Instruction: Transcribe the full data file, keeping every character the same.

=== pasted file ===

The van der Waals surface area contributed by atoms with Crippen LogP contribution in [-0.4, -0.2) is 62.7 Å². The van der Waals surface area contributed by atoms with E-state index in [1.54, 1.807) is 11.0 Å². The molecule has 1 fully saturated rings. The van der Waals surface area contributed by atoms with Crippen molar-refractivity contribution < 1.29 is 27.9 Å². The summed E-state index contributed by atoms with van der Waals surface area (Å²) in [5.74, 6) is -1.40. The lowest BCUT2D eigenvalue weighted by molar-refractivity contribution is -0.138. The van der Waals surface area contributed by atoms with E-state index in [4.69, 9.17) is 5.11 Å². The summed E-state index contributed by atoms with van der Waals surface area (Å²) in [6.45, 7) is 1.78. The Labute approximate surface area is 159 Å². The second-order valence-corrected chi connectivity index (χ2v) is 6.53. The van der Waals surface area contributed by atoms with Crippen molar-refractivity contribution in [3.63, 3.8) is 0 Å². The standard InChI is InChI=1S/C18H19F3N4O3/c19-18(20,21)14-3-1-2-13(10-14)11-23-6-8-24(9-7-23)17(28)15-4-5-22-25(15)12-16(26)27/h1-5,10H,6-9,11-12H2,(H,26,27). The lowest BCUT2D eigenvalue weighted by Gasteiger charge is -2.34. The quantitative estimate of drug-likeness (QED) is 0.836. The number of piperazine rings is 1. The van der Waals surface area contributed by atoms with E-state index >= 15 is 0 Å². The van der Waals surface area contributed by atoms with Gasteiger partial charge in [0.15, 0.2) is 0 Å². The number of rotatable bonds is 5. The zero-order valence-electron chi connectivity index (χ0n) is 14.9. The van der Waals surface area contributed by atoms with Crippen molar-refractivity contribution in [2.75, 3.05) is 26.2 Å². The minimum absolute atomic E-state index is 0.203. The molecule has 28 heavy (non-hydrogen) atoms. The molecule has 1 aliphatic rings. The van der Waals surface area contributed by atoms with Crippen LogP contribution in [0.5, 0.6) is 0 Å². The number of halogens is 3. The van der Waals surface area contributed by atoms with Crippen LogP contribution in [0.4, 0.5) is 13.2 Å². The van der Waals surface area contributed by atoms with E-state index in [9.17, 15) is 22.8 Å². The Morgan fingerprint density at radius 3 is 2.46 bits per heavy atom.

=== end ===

The van der Waals surface area contributed by atoms with Crippen LogP contribution in [-0.4, -0.2) is 62.7 Å². The van der Waals surface area contributed by atoms with E-state index in [1.54, 1.807) is 11.0 Å². The molecule has 1 fully saturated rings. The van der Waals surface area contributed by atoms with Crippen molar-refractivity contribution < 1.29 is 27.9 Å². The summed E-state index contributed by atoms with van der Waals surface area (Å²) in [5.74, 6) is -1.40. The lowest BCUT2D eigenvalue weighted by molar-refractivity contribution is -0.138. The van der Waals surface area contributed by atoms with E-state index in [4.69, 9.17) is 5.11 Å². The summed E-state index contributed by atoms with van der Waals surface area (Å²) in [6.45, 7) is 1.78. The Labute approximate surface area is 159 Å². The second-order valence-corrected chi connectivity index (χ2v) is 6.53. The van der Waals surface area contributed by atoms with Crippen molar-refractivity contribution in [3.63, 3.8) is 0 Å². The standard InChI is InChI=1S/C18H19F3N4O3/c19-18(20,21)14-3-1-2-13(10-14)11-23-6-8-24(9-7-23)17(28)15-4-5-22-25(15)12-16(26)27/h1-5,10H,6-9,11-12H2,(H,26,27). The lowest BCUT2D eigenvalue weighted by Gasteiger charge is -2.34. The quantitative estimate of drug-likeness (QED) is 0.836. The number of piperazine rings is 1. The van der Waals surface area contributed by atoms with E-state index >= 15 is 0 Å². The van der Waals surface area contributed by atoms with Gasteiger partial charge in [0.15, 0.2) is 0 Å². The number of rotatable bonds is 5. The zero-order valence-electron chi connectivity index (χ0n) is 14.9. The van der Waals surface area contributed by atoms with Crippen molar-refractivity contribution in [2.75, 3.05) is 26.2 Å². The minimum absolute atomic E-state index is 0.203. The molecule has 28 heavy (non-hydrogen) atoms. The molecule has 1 aliphatic rings. The van der Waals surface area contributed by atoms with Crippen LogP contribution in [0.5, 0.6) is 0 Å². The number of halogens is 3. The van der Waals surface area contributed by atoms with Crippen LogP contribution in [0.4, 0.5) is 13.2 Å². The van der Waals surface area contributed by atoms with E-state index in [9.17, 15) is 22.8 Å². The Morgan fingerprint density at radius 3 is 2.46 bits per heavy atom.